Alaphilippe and arresting the slide

A stage win in his first Giro is what Julian Alaphilippe needs.

Caley Fretz
by Caley Fretz 14.05.2024 Photography by
Cor Vos
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There was a brief moment on Sunday, as the Giro d’Italia raced toward Napoli and its first rest day, where I believed that Julian Alaphilippe might do something remarkable. Something like the things he used to do. He launched on a short ramp with 25 kilometers to go, very much on his old zig-as-the-peloton-zags routine, refusing to maintain any sort of rhythm as he attacked off the front with a small group that was eventually whittled down to just young Frenchman Ewan Costiou. A rolling parcours, a charging peloton, and odds as long as Milan-San Remo. Perfect Loulou territory. 

The remarkable would have to wait. Alaphilippe and Costiou were overhauled 10 kilometers later, quite easily. Jhonatan Narváez, who won a classic Alaphilippe stage to take the Giro’s first pink jersey a week and a half ago, came over top of the Frenchman and showed what a rider with both the prerequisite class and the benefits of youth can do. Alaphilippe, the great showman, had been reduced to an opening act. 

“A victory would do me good,” he told l’Equipe on Monday’s rest day. It would do all of us good, I think. I’ve been overly focused on his exploits this month because it would arrest the slide he’s been on since 2022, down the wrong side of his professional bell curve and into the oblivion of a second-rate French team. It cannot happen, not yet.

Even at his best, Alaphilippe rarely won commandingly. Nothing ever looked easy, or was done the easy way. Dig out some old clips of him off the front and watch them closely: where many of the strongest riders appear methodical, almost comfortable as they shed those around them, Alaphilippe exudes turmoil. It’s like he forgets what he’s supposed to be doing, then remembers, accelerates, goes a bit too hard, settles in, cracks slightly, shakes his head, recovers, accelerates again. Repeat. 

There might be a physiological explanation for this (his ability to recover quickly from hard efforts has always been a key attribute) but equally plausible is a blanket refusal to acknowledge the concept of a threshold, and the de facto limitations such a number imposes on an athlete. He does what he can do.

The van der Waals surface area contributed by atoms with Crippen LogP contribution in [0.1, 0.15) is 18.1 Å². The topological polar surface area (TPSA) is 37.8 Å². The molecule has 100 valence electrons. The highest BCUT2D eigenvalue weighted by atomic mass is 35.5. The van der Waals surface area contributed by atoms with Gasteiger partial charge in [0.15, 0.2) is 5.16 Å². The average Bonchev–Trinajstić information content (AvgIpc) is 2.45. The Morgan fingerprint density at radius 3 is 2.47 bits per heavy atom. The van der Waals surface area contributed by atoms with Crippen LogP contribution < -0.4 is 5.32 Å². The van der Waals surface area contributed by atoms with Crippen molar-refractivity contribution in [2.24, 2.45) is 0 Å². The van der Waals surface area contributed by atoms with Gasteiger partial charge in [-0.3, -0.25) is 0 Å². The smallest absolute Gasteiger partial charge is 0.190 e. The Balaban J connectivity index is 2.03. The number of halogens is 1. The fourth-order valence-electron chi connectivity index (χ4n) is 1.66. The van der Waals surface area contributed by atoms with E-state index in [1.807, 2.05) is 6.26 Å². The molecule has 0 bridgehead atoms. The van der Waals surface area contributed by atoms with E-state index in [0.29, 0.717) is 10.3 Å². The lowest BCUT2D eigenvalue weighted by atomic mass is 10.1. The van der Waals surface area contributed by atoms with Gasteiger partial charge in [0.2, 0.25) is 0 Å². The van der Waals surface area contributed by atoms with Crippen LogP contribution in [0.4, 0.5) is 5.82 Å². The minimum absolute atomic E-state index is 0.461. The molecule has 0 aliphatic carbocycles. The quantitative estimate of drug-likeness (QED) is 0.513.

It worked before, and in particular in the 2018 to 2020 seasons that saw him take most of his major victories, because he could do so much more than he should have been able to. 

Alaphilippe finished second beyond Sánchez on stage six.

If there is a day that summarizes him in my mind, and which I think he might point to as a sort of culmination of who he is as a bike racer, it is the third stage of the 2019 Tour de France. It was a hot day into Épernay, along streets shining with the gleam of Champagne money. The route rose up and fell down the sort of steep hillsides that make for good wine and good racing. Fifteen kilometers out he went, on one of the steepest sections. By the top he had five seconds; by the top of the next, he had 20. The gap barely topped 30 but he refused to slow. Accelerate, gurn, fade, stand up and go again. One man against many. He pulled on the yellow jersey for his efforts. 

It was not the most prestigious win – that must be one of the World Championships, or maybe Milan-San Remo. But it was one of those days that runs against the logic of pro cycling, and in doing so suggests a rare level of form or confidence or both. He lost the yellow jersey three days later and then grabbed it back two days after that. He won the time trial in Pau, for god’s sake. Remember that? What a time to be alive.

Five years on, the same moves have different outcomes. He has tried multiple times already this Giro. A near miss on stage 6, the Tuscan gravel day, was the closest he’s come, behind Movistar’s Pelayo Sánchez. “I had victory in mind but he was clever, fresher, stronger,” Alaphilippe said. Three adjectives that he used to claim in almost any group he found himself in.

It’s easy to sit here and say he should stop racing like this. The solo or small group mission, noble but doomed, is not the choice for a rider on the wrong side of his peak. But that’s only because we compare him to himself. What should not be underestimated is the strength it takes to even try; how hard it is to stay off the front on the strade bianche of stage 6 and try again on Sunday, forging ahead in a moment when much of the peloton was on its limit; how much closer his current level is to victory than it is to those at the back of the field, merely surviving. What’s the phrase so often used? Form is temporary, class is permanent. Alaphilippe will keep trying. What else can he do? 

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